Data collection was subsequently carried out using a WHO adopted questionnaire (Additional file 1) for children translated in to the local language (Tigrigna) and a checklist to record the status of each tooth. Written consent was obtained from school directors to conduct the study. Respondents were asked for verbal consent before the interview. Students were examined for dental caries under an artificial light using a dental mirror.
The severity of dental caries was recorded using DMFT and SiC scores. The DMFT index has three parts which are the “D” component, which includes carious teeth, filled teeth with recurrent decay, teeth with only root left, defective filling with caries, temporary filling and teeth with a filled tooth surfaces but with other surface decayed. The “M” component includes teeth that are missing due to caries but it does not include teeth missing for reason other than caries, non erupted teeth or congenitally missing teeth. The last component is the “F” component which includes teeth which have one or more permanent restorations with no secondary (recurrent) caries or other area of tooth with primary caries [ 9]. The SiC index is the mean DMFT of the top third of the study group with the highest caries score [ 10].
Instruments used during data collection were sterilized before dental examination and at the end of the data collection period in Biet Mekae community hospital. Disposable gloves and masks were used during the data collection. A sample of water was taken from the water source of both locations and measured for its fluoride content in the National Health laboratory.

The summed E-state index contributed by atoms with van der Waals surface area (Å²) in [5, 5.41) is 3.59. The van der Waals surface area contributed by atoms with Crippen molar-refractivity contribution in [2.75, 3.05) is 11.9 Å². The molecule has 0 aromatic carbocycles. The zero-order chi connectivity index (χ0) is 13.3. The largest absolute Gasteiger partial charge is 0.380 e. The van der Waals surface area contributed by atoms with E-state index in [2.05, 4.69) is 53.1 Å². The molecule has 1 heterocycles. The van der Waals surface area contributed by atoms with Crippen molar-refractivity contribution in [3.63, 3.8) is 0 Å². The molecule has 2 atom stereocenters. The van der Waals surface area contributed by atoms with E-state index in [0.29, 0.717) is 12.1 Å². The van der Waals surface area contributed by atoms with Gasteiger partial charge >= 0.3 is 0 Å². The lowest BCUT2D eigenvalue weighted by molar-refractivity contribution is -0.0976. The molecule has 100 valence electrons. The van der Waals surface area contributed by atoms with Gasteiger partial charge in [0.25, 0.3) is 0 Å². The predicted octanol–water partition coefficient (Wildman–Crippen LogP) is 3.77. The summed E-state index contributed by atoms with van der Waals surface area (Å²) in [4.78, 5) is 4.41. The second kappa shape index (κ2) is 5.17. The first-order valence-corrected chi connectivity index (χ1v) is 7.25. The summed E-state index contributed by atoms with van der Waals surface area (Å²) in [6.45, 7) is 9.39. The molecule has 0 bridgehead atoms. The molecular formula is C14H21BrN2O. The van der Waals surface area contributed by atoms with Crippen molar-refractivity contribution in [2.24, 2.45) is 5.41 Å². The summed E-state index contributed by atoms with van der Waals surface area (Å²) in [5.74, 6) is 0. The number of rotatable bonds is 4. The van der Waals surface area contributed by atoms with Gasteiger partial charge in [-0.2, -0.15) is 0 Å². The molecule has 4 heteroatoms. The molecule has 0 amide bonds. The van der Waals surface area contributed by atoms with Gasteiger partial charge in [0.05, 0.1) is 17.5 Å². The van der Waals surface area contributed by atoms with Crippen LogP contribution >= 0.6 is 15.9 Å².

Data entry and analysis was done using the Statistical Package for Social Sciences (SPSS ver. 20). Data analysis was performed by applying descriptive statistics and independent sample t-test and chi square tests to assess the relationship between dental caries and related variables. The level of statistical significance was set at p < 0.05.


Socio demographic characteristics

Out of the 225 participants included in the study, 121 (53.8%) were females. The majority of the respondents (94.2%) were Christian and the Tigrigna ethnic group comprised 96.9% of the study population while Tigre and Saho accounted for 2.7% and 0.4% respectively. More than two thirds of the participants (67.1%) were from rural setting and 32.9% were from the urban setting (Table  1).
Table 1
Demographic characteristics of the study participants ( n = 225)
Demographic variables
N (%)
104 (46.2)
121 (53.8)
212 (94.2)
13 (5.8)
218 (96.9)
6 (2.7)
1 (0.4)
74 (32.9)
151 (67.1)

Prevalence of dental caries

More than two thirds 176 (78%) of the respondents had at least one carious tooth during examination or had previous history of carious teeth. Students from an urban setting had higher prevalence of caries than rural (82% versus 76%). However, this was not statistically significant. Similarly, no statistical significance was found between the occurrence of dental caries between female (79%) and male respondents (78%) (Table  2).
Table 2
Caries prevalence by gender and residence
Caries Prevalence
P value
N (%)
N (%)
N (%)
95 (79)
26 (21)
121 (100)
81 (78)
23 (22)
104 (100)
61 (82)
13 (18)
74 (100)
115 (76)
36 (24)
151 (100)